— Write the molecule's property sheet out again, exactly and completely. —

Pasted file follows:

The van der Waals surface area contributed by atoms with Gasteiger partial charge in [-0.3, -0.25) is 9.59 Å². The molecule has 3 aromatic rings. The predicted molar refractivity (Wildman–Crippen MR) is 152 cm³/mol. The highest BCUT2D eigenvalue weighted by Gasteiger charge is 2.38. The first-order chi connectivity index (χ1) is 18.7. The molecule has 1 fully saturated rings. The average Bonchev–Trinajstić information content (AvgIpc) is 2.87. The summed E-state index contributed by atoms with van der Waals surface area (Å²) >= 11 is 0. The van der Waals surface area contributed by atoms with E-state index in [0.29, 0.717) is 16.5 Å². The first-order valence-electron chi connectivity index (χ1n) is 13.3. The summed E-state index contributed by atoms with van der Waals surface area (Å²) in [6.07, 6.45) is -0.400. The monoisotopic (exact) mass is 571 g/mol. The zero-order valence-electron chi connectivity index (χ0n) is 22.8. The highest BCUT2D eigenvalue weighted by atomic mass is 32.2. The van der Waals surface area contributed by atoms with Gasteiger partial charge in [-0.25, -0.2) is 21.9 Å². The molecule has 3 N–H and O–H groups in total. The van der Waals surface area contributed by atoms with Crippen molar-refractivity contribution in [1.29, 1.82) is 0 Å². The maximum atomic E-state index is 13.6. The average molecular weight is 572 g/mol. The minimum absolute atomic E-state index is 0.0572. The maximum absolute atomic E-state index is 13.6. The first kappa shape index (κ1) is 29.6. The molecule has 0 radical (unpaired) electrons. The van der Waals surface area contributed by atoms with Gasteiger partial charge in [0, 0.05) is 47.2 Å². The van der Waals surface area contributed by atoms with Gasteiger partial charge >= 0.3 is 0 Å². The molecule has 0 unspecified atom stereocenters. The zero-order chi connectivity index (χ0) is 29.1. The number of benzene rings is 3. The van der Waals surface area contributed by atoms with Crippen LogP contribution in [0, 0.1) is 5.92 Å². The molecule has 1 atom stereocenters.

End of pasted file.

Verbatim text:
The van der Waals surface area contributed by atoms with Gasteiger partial charge in [-0.3, -0.25) is 9.59 Å². The molecule has 3 aromatic rings. The predicted molar refractivity (Wildman–Crippen MR) is 152 cm³/mol. The highest BCUT2D eigenvalue weighted by Gasteiger charge is 2.38. The first-order chi connectivity index (χ1) is 18.7. The molecule has 1 fully saturated rings. The average Bonchev–Trinajstić information content (AvgIpc) is 2.87. The summed E-state index contributed by atoms with van der Waals surface area (Å²) >= 11 is 0. The van der Waals surface area contributed by atoms with E-state index in [0.29, 0.717) is 16.5 Å². The first-order valence-electron chi connectivity index (χ1n) is 13.3. The summed E-state index contributed by atoms with van der Waals surface area (Å²) in [6.07, 6.45) is -0.400. The monoisotopic (exact) mass is 571 g/mol. The zero-order valence-electron chi connectivity index (χ0n) is 22.8. The highest BCUT2D eigenvalue weighted by atomic mass is 32.2. The van der Waals surface area contributed by atoms with Gasteiger partial charge in [-0.25, -0.2) is 21.9 Å². The molecule has 3 N–H and O–H groups in total. The van der Waals surface area contributed by atoms with Crippen molar-refractivity contribution in [1.29, 1.82) is 0 Å². The maximum atomic E-state index is 13.6. The average molecular weight is 572 g/mol. The minimum absolute atomic E-state index is 0.0572. The maximum absolute atomic E-state index is 13.6. The first kappa shape index (κ1) is 29.6. The molecule has 0 radical (unpaired) electrons. The van der Waals surface area contributed by atoms with Gasteiger partial charge in [0, 0.05) is 47.2 Å². The van der Waals surface area contributed by atoms with Gasteiger partial charge >= 0.3 is 0 Å². The molecule has 0 unspecified atom stereocenters. The zero-order chi connectivity index (χ0) is 29.1. The number of benzene rings is 3. The van der Waals surface area contributed by atoms with Crippen LogP contribution in [0, 0.1) is 5.92 Å². The molecule has 1 atom stereocenters.